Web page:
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Pupils leaving with no qualifications could be able to attend college instead

Torfaen Learning Zone seen from St Davids Road in Cwmbran (Pic: Google Street View)

TEENAGERS at risk of leaving school with no qualifications could be able to attend college instead. 

Last summer two schools in Torfaen saw a handful of 15 and 16-year-olds leave at the end of year 11 without a single qualification. 

The borough council has now agreed to purchase places at Coleg Gwent’s Torfaen Learning Zone, in Cwmbran, so pupils who could be at risk of being ‘Not in Employment, Education or Training’, known as NEETS, can attend college. 

Andrew Powles, Torfaen’s director of education, told its education scrutiny committee the council has purchased the places which schools can then use for year 11 pupils. 

He said that recognised school “isn’t the best place” for some pupils and told councillors: “That’s something brand new this week and an example of what we are trying to do to address (pupils leaving with no qualifications).”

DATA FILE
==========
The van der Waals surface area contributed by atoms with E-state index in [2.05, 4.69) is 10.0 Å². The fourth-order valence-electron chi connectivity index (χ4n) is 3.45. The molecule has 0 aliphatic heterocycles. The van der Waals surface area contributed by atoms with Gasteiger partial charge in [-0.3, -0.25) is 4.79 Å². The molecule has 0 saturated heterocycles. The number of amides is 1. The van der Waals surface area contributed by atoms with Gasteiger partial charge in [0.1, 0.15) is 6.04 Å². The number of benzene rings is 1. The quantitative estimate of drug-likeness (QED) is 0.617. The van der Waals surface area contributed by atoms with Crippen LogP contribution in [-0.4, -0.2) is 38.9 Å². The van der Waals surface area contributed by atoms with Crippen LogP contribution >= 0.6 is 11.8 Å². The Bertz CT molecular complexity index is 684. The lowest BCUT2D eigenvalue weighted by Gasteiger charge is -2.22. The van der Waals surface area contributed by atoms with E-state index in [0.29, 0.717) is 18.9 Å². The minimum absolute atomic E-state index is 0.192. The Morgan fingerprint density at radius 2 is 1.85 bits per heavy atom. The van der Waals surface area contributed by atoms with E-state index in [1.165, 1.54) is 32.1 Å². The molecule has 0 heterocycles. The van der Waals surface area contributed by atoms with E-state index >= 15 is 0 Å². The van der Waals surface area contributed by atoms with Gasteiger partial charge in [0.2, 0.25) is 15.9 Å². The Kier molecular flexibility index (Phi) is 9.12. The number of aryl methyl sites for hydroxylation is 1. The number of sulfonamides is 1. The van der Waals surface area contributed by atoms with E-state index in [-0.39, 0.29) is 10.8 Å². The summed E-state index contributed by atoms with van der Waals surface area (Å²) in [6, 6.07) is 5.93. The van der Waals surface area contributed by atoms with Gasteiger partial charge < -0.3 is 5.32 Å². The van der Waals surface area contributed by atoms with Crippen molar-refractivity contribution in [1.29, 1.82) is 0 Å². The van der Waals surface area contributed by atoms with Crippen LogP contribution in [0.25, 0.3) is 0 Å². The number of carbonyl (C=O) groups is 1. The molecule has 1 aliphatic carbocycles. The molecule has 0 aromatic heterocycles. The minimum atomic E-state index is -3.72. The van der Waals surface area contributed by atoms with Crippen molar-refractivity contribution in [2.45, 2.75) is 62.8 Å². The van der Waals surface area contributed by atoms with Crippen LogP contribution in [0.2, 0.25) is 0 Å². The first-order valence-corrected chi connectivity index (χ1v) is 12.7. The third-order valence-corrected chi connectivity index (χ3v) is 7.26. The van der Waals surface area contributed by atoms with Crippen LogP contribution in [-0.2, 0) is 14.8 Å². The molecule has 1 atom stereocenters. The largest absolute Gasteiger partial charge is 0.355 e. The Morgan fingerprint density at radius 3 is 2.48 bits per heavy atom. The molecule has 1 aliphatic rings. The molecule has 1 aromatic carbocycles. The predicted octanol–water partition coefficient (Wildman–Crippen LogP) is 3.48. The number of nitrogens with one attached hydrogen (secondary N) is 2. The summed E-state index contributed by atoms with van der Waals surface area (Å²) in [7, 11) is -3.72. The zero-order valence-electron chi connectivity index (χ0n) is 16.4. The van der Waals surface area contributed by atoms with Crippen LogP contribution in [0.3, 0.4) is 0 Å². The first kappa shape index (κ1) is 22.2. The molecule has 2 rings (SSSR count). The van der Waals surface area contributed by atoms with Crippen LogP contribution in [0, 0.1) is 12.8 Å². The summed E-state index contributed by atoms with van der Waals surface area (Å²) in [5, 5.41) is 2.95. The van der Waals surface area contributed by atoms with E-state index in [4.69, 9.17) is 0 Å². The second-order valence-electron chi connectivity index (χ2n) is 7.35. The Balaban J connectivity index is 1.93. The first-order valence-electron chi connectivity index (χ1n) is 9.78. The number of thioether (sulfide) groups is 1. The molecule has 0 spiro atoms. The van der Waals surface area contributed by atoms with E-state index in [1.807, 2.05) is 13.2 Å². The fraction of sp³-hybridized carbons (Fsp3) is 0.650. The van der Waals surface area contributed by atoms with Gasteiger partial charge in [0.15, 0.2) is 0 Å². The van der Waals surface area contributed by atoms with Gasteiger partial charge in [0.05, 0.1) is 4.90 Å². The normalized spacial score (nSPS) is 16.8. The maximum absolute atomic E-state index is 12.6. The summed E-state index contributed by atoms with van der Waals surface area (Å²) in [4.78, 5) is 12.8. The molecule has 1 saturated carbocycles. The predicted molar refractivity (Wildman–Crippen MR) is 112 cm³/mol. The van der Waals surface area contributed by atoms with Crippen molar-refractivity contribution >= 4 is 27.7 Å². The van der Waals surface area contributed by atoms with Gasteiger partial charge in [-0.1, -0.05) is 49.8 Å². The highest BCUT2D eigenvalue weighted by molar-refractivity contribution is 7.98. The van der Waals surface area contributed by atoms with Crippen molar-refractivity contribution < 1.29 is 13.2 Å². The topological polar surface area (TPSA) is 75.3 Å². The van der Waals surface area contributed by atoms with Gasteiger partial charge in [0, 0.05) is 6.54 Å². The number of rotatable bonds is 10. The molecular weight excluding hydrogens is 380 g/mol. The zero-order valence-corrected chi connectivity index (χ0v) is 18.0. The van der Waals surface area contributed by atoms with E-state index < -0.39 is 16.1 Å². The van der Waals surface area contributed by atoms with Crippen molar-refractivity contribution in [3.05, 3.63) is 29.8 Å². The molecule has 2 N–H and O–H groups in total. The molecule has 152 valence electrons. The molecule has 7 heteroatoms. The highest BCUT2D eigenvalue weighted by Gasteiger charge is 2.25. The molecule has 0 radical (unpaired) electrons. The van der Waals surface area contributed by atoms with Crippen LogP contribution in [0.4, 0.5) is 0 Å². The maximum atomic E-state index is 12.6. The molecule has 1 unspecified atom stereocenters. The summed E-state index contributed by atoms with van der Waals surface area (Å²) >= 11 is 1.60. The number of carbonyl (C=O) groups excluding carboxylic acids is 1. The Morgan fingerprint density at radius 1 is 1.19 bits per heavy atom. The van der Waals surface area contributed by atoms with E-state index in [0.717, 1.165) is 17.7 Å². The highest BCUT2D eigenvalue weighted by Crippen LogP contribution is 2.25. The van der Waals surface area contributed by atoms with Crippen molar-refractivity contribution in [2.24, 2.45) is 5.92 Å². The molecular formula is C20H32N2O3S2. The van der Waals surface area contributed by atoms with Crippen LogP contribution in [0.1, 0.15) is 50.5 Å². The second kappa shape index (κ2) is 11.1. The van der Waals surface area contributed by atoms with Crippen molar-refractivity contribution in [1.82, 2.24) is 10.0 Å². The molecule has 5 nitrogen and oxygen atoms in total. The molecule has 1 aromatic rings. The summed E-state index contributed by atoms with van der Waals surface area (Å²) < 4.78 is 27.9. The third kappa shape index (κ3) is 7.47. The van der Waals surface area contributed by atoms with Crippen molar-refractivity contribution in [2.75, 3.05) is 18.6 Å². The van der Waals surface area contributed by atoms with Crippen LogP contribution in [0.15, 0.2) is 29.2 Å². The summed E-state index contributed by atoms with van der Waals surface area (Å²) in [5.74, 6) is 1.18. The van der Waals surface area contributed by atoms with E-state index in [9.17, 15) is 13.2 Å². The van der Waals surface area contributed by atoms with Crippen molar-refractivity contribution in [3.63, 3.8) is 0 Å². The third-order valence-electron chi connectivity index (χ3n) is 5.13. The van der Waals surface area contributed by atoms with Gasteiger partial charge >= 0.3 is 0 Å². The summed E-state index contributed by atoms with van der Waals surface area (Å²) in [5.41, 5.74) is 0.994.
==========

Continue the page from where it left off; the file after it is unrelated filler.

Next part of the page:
Welsh Government figures show that Croesyceiliog School and Abersychan were the only two of Torfaen’s six comprehensives where any pupils left without achieving a single qualification. 

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At Croesyceiliog, where 17.6 per cent of pupils are entitled to a free school meal, 0.4 per cent of pupils failed to gain a qualification while at Abersychan, where the free school meal rate is 30.6 per cent, figures show 1.7 per cent of pupils left empty handed. 

A report to the committee stated the figure for both schools is around four in 1,000 pupils not achieving a qualification, but at the one school that is 17 in 1,000. 

Those figures were also worse than in similar schools, based on factors such as the proportion of pupils eligible for free school meals and who live in the most deprived areas, they are compared with across Wales. Croesyceiliog’s figure was 0.3 higher than its “family of schools” while Abersychan’s was 1.4 per cent greater. 

Ed Price, from the Education Achievement Service that works with Gwent’s schools and councils, said it will work with schools to address the issue including that pupils are able to take the most appropriate qualifications. 

He said: “We know the life chances for individual learners are far higher when they do achieve some qualifications. 

“The numbers are very small when you look at it per one thousand but those learners still matter and we want to work with schools to ensure they have support.” 

Committee chair Councillor Rose Seabourne said she understood the council chief executive is also discussing a scheme with businesses to support learners at risk of leaving school without qualifications.

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